How ISIS Is Taking War to Social Media
Popular Science|March - April 2016

ISIS goes viral - and the world fights back.

Emerson Brooking & P.W. Singer

When the militants of the self-proclaimed Islamic State (also known as ISIS, ISIL, or Daesh) descended on the Iraqi city of Mosul in June 2014, they didn’t just march into town—they simultaneously launched a Twitter hashtag campaign, #AllEyesonISIS. It was blitzkrieg with a digital-marketing strategy.

Within hours, images of ISIS barbarity spread throughout the Arab world, sowing fear among Mosul’s residents and its defenders. The social-media campaign gave an air of inevitability to the looming seizure of the city, and to the atrocities that would follow. Despite the fact that they outnumbered the attacking ISIS forces by 15-to-1, the Iraqi army units defending Mosul disintegrated and fled. A militia of roughly 1,500 ISIS fighters captured a city of some 1.5 million people.

From its start, social media has been integral to ISIS’s rise. It allows the group to raise its prestige among terror organizations, and to overtake older jihadist competitors like al-Qaeda. It serves to coordinate troops and win battles. And it allows the group to administer territory it controls.

Now ISIS is using social media to expand its war far beyond its borders. What started with the choreographed execution video of journalist James Foley,blasted across the Web through an army of dummy Twitter accounts, has now morphed into something more devious and distributed. Rather than calling followers to the front lines, ISIS’s social-media strategy cultivates them at home in the U.S., Europe, Africa, and Asia. And it can use those followers to devastating effect, whether sending gun men storming into the Bataclan theater in Paris last year or inspiring an American citizen and is wife to massacre 14 co-workers at a holiday party in San Bernardino, California.In the idealistic and early days of the Internet, many Silicon Valley pioneers thought that in creating a more connected world, they might also create a more peaceful one.The reality is more complicated. Global connectivity has brought many new opportunities, undoubtedly, but it has also bred a new generation of threats. A decade ago, it would have been unthinkable that a militant in Syria might become pen pals with a lonely teenager in small-town America. These sorts of interactions now keep those at the FBI, NSA, and local law-enforcement agencies awake long into the night.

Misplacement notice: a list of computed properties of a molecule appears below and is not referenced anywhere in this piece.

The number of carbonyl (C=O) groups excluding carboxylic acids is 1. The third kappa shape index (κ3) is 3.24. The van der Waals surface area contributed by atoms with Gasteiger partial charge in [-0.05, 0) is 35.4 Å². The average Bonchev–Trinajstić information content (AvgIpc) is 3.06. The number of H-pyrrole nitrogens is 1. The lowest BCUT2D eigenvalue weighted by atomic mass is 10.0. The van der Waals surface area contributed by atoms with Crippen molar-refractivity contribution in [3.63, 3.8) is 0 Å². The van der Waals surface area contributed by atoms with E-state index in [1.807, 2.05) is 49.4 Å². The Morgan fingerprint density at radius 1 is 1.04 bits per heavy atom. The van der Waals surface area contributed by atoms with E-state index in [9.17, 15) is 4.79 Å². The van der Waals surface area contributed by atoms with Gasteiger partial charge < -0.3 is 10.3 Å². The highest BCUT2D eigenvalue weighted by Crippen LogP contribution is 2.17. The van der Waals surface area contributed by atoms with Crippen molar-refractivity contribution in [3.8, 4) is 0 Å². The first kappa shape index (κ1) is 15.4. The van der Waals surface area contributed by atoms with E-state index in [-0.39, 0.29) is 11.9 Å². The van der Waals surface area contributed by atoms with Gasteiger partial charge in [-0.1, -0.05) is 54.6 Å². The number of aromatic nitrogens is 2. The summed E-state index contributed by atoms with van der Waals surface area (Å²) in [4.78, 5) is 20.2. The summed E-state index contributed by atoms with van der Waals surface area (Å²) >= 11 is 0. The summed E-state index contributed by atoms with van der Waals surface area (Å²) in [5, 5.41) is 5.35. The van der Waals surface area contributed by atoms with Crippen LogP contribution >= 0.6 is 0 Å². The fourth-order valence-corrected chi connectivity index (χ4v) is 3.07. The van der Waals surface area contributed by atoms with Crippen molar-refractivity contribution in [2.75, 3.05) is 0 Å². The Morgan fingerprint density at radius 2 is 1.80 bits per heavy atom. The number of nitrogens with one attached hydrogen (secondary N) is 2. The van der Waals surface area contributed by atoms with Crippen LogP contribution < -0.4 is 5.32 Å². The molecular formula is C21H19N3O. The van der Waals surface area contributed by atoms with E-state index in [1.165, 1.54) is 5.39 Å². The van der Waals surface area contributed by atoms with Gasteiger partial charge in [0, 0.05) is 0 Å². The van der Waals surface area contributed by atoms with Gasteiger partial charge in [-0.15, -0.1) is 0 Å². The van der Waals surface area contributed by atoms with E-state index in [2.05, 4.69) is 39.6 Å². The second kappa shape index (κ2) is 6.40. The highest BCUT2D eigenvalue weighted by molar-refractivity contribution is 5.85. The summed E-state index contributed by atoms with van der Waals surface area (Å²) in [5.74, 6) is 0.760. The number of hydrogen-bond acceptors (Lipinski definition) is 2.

Yet in war, as in nature, every action has an opposite reaction. Over the past two years, many new forces have marshaled to engage ISIS in this war of social media. The United States has launched a constellation of social-media accounts to battle ISIS misinformation. U.S. spies map ISIS networks through what they reveal of themselves online (one U.S. air strike was even guided by an oversharing jihadist). Outside government, social-media companies have increasingly revised their own systems and terms of service in an effort to mop up terrorist accounts before they spread, as with Twitter’s recent ban of all “indirect threats of violence.” Hackers and independent activists also play an increasingly important role. Many associated with the hacking collective Anonymous, for instance, have taken to patrolling the darker places of the Internet, waging their own private fight to take down ISIS content wherever they find it. Some of them even named a single day, December 11, ISIS Trolling Day, an event dedicated just to making fun of the group.

So far, there is only one certainty in this fight. What ISIS has discovered—this very weird, effective new way of war—is not a novelty or a one-time thing. ISIS may have been the first to wield this potent mix of social media, terror, and war, but it will not be the last.

How ISIS Uses Social Media as a Weapon

Rather than a centralized master plan with a defined leadership,the ISIS social-media campaign is a kaleidoscope of distributed efforts. The group was originally built around seasoned veterans of the Iraqi insurgency, who were then joined by a new generation of millennial recruits. A November study by the New America Foundation found that the average age of Westerners who travel to join ISIS is 24—they’ve grown up with Facebook, Twitter, and Instagram. Working together, these battle-hardened jihadists and social-media-savvy recruits have developed a loose framework that turns social media into a potent weapon of war.



Using a captured Western television journalist, ISIS staged a series of “investigative” reports. Geared toward potential Western recruits, the videos are in English and have tried to portray the attractiveness of life in the Islamic State.


Many social-media accounts exist to highlight the lighter side of life in ISIS, trying to build its online image. The most bizarre might be “Cats of Jihad,” which gave ISIS fighters a chance to pose their cats with guns on Instagram.


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